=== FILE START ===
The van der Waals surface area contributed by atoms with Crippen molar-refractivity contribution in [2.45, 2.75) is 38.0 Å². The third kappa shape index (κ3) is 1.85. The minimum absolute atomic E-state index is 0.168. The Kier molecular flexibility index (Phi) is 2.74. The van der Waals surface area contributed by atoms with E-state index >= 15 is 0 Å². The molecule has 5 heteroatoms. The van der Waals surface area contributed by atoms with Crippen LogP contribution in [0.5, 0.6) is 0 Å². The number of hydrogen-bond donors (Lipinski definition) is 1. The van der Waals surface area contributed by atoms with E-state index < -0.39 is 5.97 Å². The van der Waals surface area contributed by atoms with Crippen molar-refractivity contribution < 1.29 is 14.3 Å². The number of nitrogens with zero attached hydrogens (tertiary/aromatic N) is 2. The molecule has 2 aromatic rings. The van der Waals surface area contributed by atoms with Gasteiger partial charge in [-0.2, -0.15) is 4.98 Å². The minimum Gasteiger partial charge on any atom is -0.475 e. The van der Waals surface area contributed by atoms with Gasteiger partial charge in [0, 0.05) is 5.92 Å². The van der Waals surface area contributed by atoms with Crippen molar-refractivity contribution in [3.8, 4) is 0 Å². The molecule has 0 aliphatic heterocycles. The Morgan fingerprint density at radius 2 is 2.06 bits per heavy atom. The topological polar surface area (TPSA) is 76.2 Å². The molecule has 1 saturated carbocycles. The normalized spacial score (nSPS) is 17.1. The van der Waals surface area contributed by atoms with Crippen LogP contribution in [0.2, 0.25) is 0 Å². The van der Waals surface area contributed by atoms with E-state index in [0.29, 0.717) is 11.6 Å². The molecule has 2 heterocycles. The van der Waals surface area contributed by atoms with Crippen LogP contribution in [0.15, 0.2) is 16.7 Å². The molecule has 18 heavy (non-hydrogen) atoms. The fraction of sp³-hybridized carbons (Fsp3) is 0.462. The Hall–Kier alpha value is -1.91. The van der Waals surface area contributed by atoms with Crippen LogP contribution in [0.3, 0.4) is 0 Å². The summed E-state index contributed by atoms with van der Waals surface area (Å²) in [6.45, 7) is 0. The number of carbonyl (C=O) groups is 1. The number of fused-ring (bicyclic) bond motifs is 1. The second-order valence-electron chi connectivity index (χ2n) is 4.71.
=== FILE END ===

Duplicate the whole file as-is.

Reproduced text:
The van der Waals surface area contributed by atoms with Crippen molar-refractivity contribution in [2.45, 2.75) is 38.0 Å². The third kappa shape index (κ3) is 1.85. The minimum absolute atomic E-state index is 0.168. The Kier molecular flexibility index (Phi) is 2.74. The van der Waals surface area contributed by atoms with E-state index >= 15 is 0 Å². The molecule has 5 heteroatoms. The van der Waals surface area contributed by atoms with Crippen LogP contribution in [0.5, 0.6) is 0 Å². The number of hydrogen-bond donors (Lipinski definition) is 1. The van der Waals surface area contributed by atoms with E-state index < -0.39 is 5.97 Å². The van der Waals surface area contributed by atoms with Crippen molar-refractivity contribution < 1.29 is 14.3 Å². The number of nitrogens with zero attached hydrogens (tertiary/aromatic N) is 2. The molecule has 2 aromatic rings. The van der Waals surface area contributed by atoms with Gasteiger partial charge in [-0.2, -0.15) is 4.98 Å². The minimum Gasteiger partial charge on any atom is -0.475 e. The van der Waals surface area contributed by atoms with Gasteiger partial charge in [0, 0.05) is 5.92 Å². The van der Waals surface area contributed by atoms with Crippen molar-refractivity contribution in [3.8, 4) is 0 Å². The molecule has 0 aliphatic heterocycles. The Morgan fingerprint density at radius 2 is 2.06 bits per heavy atom. The topological polar surface area (TPSA) is 76.2 Å². The molecule has 1 saturated carbocycles. The normalized spacial score (nSPS) is 17.1. The van der Waals surface area contributed by atoms with Crippen LogP contribution in [0.2, 0.25) is 0 Å². The van der Waals surface area contributed by atoms with E-state index in [0.29, 0.717) is 11.6 Å². The molecule has 2 heterocycles. The van der Waals surface area contributed by atoms with Crippen LogP contribution in [0.15, 0.2) is 16.7 Å². The molecule has 18 heavy (non-hydrogen) atoms. The fraction of sp³-hybridized carbons (Fsp3) is 0.462. The Hall–Kier alpha value is -1.91. The van der Waals surface area contributed by atoms with Crippen LogP contribution in [0.3, 0.4) is 0 Å². The summed E-state index contributed by atoms with van der Waals surface area (Å²) in [6.45, 7) is 0. The number of carbonyl (C=O) groups is 1. The number of fused-ring (bicyclic) bond motifs is 1. The second-order valence-electron chi connectivity index (χ2n) is 4.71.